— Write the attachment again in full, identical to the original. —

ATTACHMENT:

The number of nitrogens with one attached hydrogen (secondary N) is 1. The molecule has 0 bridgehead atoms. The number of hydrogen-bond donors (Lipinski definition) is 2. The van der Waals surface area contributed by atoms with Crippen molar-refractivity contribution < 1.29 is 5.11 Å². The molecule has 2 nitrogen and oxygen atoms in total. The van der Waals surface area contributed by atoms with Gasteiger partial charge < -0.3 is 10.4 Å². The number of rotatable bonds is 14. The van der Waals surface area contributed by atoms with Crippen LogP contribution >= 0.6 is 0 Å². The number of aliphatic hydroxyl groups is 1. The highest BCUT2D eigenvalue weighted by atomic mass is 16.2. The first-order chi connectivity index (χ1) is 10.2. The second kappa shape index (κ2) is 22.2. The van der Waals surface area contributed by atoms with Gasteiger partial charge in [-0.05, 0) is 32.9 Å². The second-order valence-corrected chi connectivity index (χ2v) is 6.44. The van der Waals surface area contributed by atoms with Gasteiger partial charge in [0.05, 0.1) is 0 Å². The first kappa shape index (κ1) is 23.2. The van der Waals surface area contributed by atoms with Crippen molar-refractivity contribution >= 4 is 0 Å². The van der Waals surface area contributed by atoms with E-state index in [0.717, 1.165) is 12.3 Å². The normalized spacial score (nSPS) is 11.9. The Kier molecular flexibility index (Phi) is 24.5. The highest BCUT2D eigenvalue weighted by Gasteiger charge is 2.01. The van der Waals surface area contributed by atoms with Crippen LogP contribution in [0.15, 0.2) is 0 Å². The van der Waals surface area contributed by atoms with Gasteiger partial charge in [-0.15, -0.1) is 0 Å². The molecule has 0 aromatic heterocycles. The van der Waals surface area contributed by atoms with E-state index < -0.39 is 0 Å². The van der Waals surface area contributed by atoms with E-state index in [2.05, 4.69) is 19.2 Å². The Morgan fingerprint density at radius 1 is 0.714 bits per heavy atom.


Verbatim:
The number of nitrogens with one attached hydrogen (secondary N) is 1. The molecule has 0 bridgehead atoms. The number of hydrogen-bond donors (Lipinski definition) is 2. The van der Waals surface area contributed by atoms with Crippen molar-refractivity contribution < 1.29 is 5.11 Å². The molecule has 2 nitrogen and oxygen atoms in total. The van der Waals surface area contributed by atoms with Gasteiger partial charge < -0.3 is 10.4 Å². The number of rotatable bonds is 14. The van der Waals surface area contributed by atoms with Crippen LogP contribution >= 0.6 is 0 Å². The number of aliphatic hydroxyl groups is 1. The highest BCUT2D eigenvalue weighted by atomic mass is 16.2. The first-order chi connectivity index (χ1) is 10.2. The second kappa shape index (κ2) is 22.2. The van der Waals surface area contributed by atoms with Gasteiger partial charge in [-0.05, 0) is 32.9 Å². The second-order valence-corrected chi connectivity index (χ2v) is 6.44. The van der Waals surface area contributed by atoms with Gasteiger partial charge in [0.05, 0.1) is 0 Å². The first kappa shape index (κ1) is 23.2. The van der Waals surface area contributed by atoms with Crippen molar-refractivity contribution >= 4 is 0 Å². The van der Waals surface area contributed by atoms with E-state index in [0.717, 1.165) is 12.3 Å². The normalized spacial score (nSPS) is 11.9. The Kier molecular flexibility index (Phi) is 24.5. The highest BCUT2D eigenvalue weighted by Gasteiger charge is 2.01. The van der Waals surface area contributed by atoms with Crippen LogP contribution in [0.15, 0.2) is 0 Å². The van der Waals surface area contributed by atoms with Gasteiger partial charge in [-0.15, -0.1) is 0 Å². The molecule has 0 aromatic heterocycles. The van der Waals surface area contributed by atoms with E-state index < -0.39 is 0 Å². The van der Waals surface area contributed by atoms with E-state index in [2.05, 4.69) is 19.2 Å². The Morgan fingerprint density at radius 1 is 0.714 bits per heavy atom.